She is absolutely right – it’s time to chose sides people! But, I think there should be more zombie librarianship ideas added to this list.
8. Librarianship still consists of only collecting, organizing, archiving, and disseminating information.
9. The library paradigm didn’t change when the Internet became available to everyone, so it hasn’t changed.
10. SLIS or ALA will tell us what to do to survive.
11. It requires a master’s degree to be a ‘real’ librarian.
12. ……..
13. ….

How about you? What other zombie librarianship ideas are still walking among us?

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Introducing Google’s Knowledge Graph – Things, Not Strings


Google is telling us how we will learn in the future. It’s pretty much that simple. Google’s Blog post on May 16 – Introducing the Knowledge Graph: things, not strings – announced that it is developing a new search tool.

Search is a lot about discovery – the basic human need to learn and broaden your horizons. But searching still requires a lot of hard work by you, the user. So today I’m really excited to launch the Knowledge Graph, which will help you discover new information quickly and easily.

Take a query like [taj mahal]. For more than four decades, search has essentially been about matching keywords to queries. To a search engine the words [taj mahal] have been just that – two words.

But we all know that [taj mahal] has a much richer meaning. You might think of one of the world’s most beautiful monuments, or a Grammy Award-winning musician, or possibly even a casino in Atlantic City, NJ. Or, depending on when you last ate, the nearest Indian restaurant. It’s why we’ve been working on an intelligent model – in geek-speak, a “graph” – that understands real-world entities and their relationships to one another: things, not strings.

So, if you ever had any misconception that librarians might still have a roll as gate keeper for information seekers – FORGET IT! Computer programmers have taken that away from us.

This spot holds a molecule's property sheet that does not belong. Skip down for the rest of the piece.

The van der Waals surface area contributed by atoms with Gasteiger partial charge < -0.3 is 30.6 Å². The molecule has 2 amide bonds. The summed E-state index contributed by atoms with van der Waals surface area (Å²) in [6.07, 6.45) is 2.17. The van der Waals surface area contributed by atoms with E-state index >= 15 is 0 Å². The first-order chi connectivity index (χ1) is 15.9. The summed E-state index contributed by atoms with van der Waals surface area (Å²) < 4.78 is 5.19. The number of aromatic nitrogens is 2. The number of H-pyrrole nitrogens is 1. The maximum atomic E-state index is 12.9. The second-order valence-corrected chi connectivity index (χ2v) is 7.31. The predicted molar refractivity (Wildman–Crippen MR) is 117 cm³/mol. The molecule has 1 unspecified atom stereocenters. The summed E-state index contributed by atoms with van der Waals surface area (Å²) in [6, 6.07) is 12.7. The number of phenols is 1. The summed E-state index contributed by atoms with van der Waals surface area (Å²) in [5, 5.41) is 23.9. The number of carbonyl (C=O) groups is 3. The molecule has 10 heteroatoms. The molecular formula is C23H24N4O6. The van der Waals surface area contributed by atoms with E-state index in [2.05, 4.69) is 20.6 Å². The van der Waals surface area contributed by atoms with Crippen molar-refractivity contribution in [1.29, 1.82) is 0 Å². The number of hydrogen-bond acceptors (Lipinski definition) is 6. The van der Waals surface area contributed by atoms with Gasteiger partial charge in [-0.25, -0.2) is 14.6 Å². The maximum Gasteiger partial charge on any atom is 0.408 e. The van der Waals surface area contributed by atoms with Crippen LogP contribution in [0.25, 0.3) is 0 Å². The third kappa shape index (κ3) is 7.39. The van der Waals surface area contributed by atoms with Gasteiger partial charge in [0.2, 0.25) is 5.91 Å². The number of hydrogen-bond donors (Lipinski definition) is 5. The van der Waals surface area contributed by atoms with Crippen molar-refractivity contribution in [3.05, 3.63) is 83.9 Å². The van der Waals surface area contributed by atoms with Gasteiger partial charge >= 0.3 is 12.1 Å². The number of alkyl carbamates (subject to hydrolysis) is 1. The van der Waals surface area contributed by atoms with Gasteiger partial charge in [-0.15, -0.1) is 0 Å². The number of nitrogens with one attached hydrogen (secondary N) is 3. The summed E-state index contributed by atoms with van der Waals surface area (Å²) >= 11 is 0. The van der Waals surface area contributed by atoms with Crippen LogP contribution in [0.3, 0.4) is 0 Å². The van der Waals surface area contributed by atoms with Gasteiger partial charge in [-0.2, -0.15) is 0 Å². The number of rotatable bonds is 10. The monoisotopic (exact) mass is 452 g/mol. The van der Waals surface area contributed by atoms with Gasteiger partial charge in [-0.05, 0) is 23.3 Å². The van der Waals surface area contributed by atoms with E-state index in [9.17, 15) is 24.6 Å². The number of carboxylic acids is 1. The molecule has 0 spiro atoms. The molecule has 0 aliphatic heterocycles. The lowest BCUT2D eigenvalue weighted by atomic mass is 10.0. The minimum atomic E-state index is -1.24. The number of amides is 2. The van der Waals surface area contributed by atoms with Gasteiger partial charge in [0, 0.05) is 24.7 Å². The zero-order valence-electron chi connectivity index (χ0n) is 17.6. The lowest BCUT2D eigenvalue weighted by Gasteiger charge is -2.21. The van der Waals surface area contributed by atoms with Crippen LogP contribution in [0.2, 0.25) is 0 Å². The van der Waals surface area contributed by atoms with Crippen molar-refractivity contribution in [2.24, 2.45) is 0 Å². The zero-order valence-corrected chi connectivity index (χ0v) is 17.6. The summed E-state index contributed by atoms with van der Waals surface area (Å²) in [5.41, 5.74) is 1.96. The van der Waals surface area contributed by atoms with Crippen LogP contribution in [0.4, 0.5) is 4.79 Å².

AND – “This is a critical first step towards building the next generation of search, which taps into the collective intelligence of the web and understands the world a bit more like people do.” so this is just the beginning of our slide into obsolescence. Every librarian reading this should begin looking for a new profession.

I’ve been writing for some time that commercial enterprise will fill the void, and since they have the resources to do it NOW – not in 10 years after committees debate the situation – it is ready for public consumption. People will ALWAYS select the best tools available to provide the services they want, and what used to be traditional library services are no exception. There is no more love affair with the local library simply for the esoteric pleasure of ‘books.’ Life is too practical, progressive and technology oriented.

I’m afraid that the Partnership for 21st Century Skills idea of teaching information and media literacy will be too little too late. Young people – excuse me, ALL people – will be inexorably drawn to Google’s new knowledge graph like bees to blossoms.

Be sure to watch their video at the bottom of the post.

We hope this added intelligence will give you a more complete picture of your interest, provide smarter search results, and pique your curiosity on new topics. We’re proud of our first baby step—the Knowledge Graph—which will enable us to make search more intelligent, moving us closer to the “Star Trek computer” that I’ve always dreamt of building. Enjoy your lifelong journey of discovery, made easier by Google Search, so you can spend less time searching and more time doing what you love.

Posted by Amit Singhal, SVP, Engineering

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More Evidence FOR a Bachelor’s Degree in LIS


Last December I wrote the Post Library Science Ranks #4 in Highest Unemployment.

According to the Wall Street Journal post From College Major to Career, “Choosing the right college major can make a big difference in students’ career prospects, in terms of employment and pay. Here’s a look at how various college majors fare in the job market, based on 2010 Census data.” WSJ gleaned the study data from a report by Georgetown University Center on Education and the Workforce. Click here for the full report.

Some readers took exception to the data because it represented only bachelor’s level degree information relating to librarianship employment. As we all know, those entry level jobs are few and far between. But it all seems irrelevant in light of the latest information published by CNBC – 1 in 2 new graduates are jobless or underemployed.

Young adults with bachelor’s degrees are increasingly scraping by in lower-wage jobs — waiter or waitress, bartender, retail clerk or receptionist, for example — and that’s confounding their hopes a degree would pay off despite higher tuition and mounting student loans.

An analysis of government data conducted for The Associated Press lays bare the highly uneven prospects for holders of bachelor’s degrees.